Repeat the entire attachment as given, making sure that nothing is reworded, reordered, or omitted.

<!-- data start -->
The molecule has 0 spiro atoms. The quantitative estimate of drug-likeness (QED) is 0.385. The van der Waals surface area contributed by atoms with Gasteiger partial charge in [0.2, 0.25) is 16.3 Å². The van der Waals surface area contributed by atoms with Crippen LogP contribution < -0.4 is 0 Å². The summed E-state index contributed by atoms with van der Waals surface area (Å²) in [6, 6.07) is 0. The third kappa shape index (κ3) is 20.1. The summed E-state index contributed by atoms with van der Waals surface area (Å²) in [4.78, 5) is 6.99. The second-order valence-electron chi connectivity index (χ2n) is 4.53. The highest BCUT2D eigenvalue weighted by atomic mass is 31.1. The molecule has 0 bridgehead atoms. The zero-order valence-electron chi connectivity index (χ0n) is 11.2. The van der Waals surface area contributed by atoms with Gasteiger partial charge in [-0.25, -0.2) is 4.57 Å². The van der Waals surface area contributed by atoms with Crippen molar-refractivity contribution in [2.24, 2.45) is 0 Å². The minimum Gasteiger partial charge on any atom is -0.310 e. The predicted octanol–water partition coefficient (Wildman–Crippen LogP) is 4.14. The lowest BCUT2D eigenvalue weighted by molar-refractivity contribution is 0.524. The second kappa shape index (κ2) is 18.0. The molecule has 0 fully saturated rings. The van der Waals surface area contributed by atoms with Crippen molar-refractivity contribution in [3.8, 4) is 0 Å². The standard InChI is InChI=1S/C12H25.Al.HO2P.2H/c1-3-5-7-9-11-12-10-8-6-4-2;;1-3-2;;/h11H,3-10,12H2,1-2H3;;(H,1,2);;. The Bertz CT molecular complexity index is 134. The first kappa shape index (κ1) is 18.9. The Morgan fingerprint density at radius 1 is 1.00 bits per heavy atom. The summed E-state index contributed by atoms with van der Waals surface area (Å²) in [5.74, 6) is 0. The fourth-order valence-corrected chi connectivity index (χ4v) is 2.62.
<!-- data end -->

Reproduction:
The molecule has 0 spiro atoms. The quantitative estimate of drug-likeness (QED) is 0.385. The van der Waals surface area contributed by atoms with Gasteiger partial charge in [0.2, 0.25) is 16.3 Å². The van der Waals surface area contributed by atoms with Crippen LogP contribution < -0.4 is 0 Å². The summed E-state index contributed by atoms with van der Waals surface area (Å²) in [6, 6.07) is 0. The third kappa shape index (κ3) is 20.1. The summed E-state index contributed by atoms with van der Waals surface area (Å²) in [4.78, 5) is 6.99. The second-order valence-electron chi connectivity index (χ2n) is 4.53. The highest BCUT2D eigenvalue weighted by atomic mass is 31.1. The molecule has 0 bridgehead atoms. The zero-order valence-electron chi connectivity index (χ0n) is 11.2. The van der Waals surface area contributed by atoms with Gasteiger partial charge in [-0.25, -0.2) is 4.57 Å². The van der Waals surface area contributed by atoms with Crippen molar-refractivity contribution in [2.24, 2.45) is 0 Å². The minimum Gasteiger partial charge on any atom is -0.310 e. The predicted octanol–water partition coefficient (Wildman–Crippen LogP) is 4.14. The lowest BCUT2D eigenvalue weighted by molar-refractivity contribution is 0.524. The second kappa shape index (κ2) is 18.0. The molecule has 0 fully saturated rings. The van der Waals surface area contributed by atoms with Crippen molar-refractivity contribution in [3.8, 4) is 0 Å². The standard InChI is InChI=1S/C12H25.Al.HO2P.2H/c1-3-5-7-9-11-12-10-8-6-4-2;;1-3-2;;/h11H,3-10,12H2,1-2H3;;(H,1,2);;. The Bertz CT molecular complexity index is 134. The first kappa shape index (κ1) is 18.9. The Morgan fingerprint density at radius 1 is 1.00 bits per heavy atom. The summed E-state index contributed by atoms with van der Waals surface area (Å²) in [5.74, 6) is 0. The fourth-order valence-corrected chi connectivity index (χ4v) is 2.62.